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Near Sharpsburg in Washington County, Maryland — The American Northeast (Mid-Atlantic)
Antietam Station
Railroad to Reunion

— Antietam Campaign 1862 —
 
Antietam Station Marker Photo, Click for full size
By Craig Swain, July 28, 2007
1. Antietam Station Marker
 
Inscription. After the Battle of Antietam on September 17, 1862, soldiers’ families traveled by rail to Hagerstown or Frederick, and then by horse and buggy to the site to recover the bodies of loved ones or to search for survivors. Thus began a constant stream of battlefield visitors that still continues. A regular Decoration Day commemoration (a forerunner of Memorial Day) began in May 1868 with a parade through Sharpsburg and the decoration of soldiers’ graves.

In 1883, the Shenandoah Valley Railway reached Sharpsburg, where the small frame Sharpsburg Station welcomed visitors to town. Every Memorial Day thousands of veterans and families passed through the station to attend parades and reunions. Soon, slate curbing and wide walkways flanked the road from the station to the cemetery. Norway maples, some of which still survive, were planted beside the road to shade veterans and their families.

Fire destroyed Sharpsburg Station in 1910, and the next year the Norfolk & Western Railway completed the present freight and passenger station in time for the 50th anniversary of the battle. Veterans also returned for the 75th anniversary in 1937; President Franklin D. Roosevelt attended the huge reenactment.

The station, renamed Antietam after two trains collided when engineers confused the words Sharpsburg and Shepherdstown, closed
 
Marker in Front of the Restored Station Photo, Click for full size
By Craig Swain, July 28, 2007
2. Marker in Front of the Restored Station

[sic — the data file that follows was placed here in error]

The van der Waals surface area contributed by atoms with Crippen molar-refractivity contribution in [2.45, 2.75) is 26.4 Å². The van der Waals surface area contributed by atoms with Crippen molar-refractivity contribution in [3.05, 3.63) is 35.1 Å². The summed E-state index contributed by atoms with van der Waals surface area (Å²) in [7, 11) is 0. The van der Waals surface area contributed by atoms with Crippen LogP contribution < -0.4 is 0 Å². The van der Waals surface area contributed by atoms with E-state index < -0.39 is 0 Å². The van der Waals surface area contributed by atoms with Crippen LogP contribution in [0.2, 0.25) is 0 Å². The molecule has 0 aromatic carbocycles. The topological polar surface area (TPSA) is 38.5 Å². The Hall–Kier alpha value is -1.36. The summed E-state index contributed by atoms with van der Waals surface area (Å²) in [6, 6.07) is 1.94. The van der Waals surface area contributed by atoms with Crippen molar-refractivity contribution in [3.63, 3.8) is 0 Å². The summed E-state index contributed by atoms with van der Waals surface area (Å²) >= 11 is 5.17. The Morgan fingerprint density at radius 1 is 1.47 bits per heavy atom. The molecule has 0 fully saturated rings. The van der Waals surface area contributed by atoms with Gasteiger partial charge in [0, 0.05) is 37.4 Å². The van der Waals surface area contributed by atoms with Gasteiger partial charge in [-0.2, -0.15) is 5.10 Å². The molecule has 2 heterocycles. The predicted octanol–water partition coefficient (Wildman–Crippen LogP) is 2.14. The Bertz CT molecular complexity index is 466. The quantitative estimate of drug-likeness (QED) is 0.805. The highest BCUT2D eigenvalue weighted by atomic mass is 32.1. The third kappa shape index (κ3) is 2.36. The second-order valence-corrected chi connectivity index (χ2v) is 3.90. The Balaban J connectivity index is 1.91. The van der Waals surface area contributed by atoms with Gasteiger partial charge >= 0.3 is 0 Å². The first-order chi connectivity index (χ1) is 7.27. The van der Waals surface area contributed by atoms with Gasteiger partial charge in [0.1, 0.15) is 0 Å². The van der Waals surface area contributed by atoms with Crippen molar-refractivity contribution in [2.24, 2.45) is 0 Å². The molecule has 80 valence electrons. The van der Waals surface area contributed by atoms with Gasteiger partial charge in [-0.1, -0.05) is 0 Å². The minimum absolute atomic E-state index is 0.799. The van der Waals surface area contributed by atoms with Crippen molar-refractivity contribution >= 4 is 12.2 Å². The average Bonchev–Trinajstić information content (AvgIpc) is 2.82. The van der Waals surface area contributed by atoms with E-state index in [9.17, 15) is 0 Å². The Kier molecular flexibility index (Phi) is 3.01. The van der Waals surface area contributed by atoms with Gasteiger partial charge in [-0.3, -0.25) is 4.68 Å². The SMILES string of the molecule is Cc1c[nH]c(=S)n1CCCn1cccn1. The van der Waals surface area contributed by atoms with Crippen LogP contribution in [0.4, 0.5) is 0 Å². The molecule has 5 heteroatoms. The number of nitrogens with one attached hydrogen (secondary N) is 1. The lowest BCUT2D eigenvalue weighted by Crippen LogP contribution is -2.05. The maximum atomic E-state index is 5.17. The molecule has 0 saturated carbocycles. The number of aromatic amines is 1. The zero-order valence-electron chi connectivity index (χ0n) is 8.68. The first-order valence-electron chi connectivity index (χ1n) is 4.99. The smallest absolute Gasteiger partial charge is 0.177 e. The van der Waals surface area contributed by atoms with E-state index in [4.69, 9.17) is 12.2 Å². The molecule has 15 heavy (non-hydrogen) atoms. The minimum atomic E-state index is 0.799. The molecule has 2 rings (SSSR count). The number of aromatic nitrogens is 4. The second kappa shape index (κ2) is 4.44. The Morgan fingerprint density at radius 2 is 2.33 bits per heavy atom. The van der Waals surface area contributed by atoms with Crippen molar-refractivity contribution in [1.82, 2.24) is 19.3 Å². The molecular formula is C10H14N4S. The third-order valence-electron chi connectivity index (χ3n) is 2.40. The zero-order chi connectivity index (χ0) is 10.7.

late in the 1950s. A private citizen bought it and turned it around so that the bay window, which once allowed stationmasters to look up and down the tracks, faced the road.
 
Erected by Maryland Civil War Trails.
 
Marker series. This marker is included in the Maryland Civil War Trails marker series.
 
Location. 39° 27.09′ N, 77° 46.138′ W. Marker is near Sharpsburg, Maryland, in Washington County. Marker is on Shepherdstown Pike (Maryland Route 34), on the left when traveling north. Click for map. Marker is in this post office area: Sharpsburg MD 21782, United States of America.
 
Other nearby markers. At least 8 other markers are within 2 miles of this marker, measured as the crow flies. Grove Farm (approx. 0.2 miles away); 1862 Antietam Campaign (approx. 0.2 miles away); Headquarters Site Gen. R.E. Lee (approx. half a mile away); First Methodist Cemetery (approx. one mile away); Grove House (approx. 1.2 miles away); Longstreet's Command (approx. 1.2 miles away); Jackson's Command (approx. 1.2 miles away); Kemper's (Va) Brigade (approx. 1.2 miles away). Click for a list of all markers in Sharpsburg.
 
More about this marker. The marker features a drawing of the station by Annie Lemarie and a picture of the station as it looked while in operation. The caption for the latter is, The Federal government’s Antietam Battlefield Commission erected this monument in 1898. The monument is composed of eight original Parrott cannon (none of which were at the battle), set breach down on a granite block, with a pyramid of cannon balls perched atop the muzzles. The monument was disassembled in the mid-1930s, but the granite foundation remains today.
 
Location of the Granite Marker Photo, Click for full size
By Craig Swain, July 28, 2007
3. Location of the Granite Marker
Inscription, "Battle of Antietam Fought Near Here Sept. 17, 1862." The cannon were removed and placed inside the National Battlefield Park to the north, most going to the cemetery.
 

 
Additional keywords. Antietam Campaign 1862, N&W Railroad
 
Closeup of Granite Marker Photo, Click for full size
By Bill Coughlin, April 11, 2011
4. Closeup of Granite Marker
 
Credits. This page originally submitted on August 3, 2007, by Craig Swain of Leesburg, Virginia. This page has been viewed 1,778 times since then. Photos:   1, 2, 3. submitted on August 3, 2007, by Craig Swain of Leesburg, Virginia.   4. submitted on April 14, 2011, by Bill Coughlin of North Arlington, New Jersey. • J. J. Prats was the editor who published this page.
 
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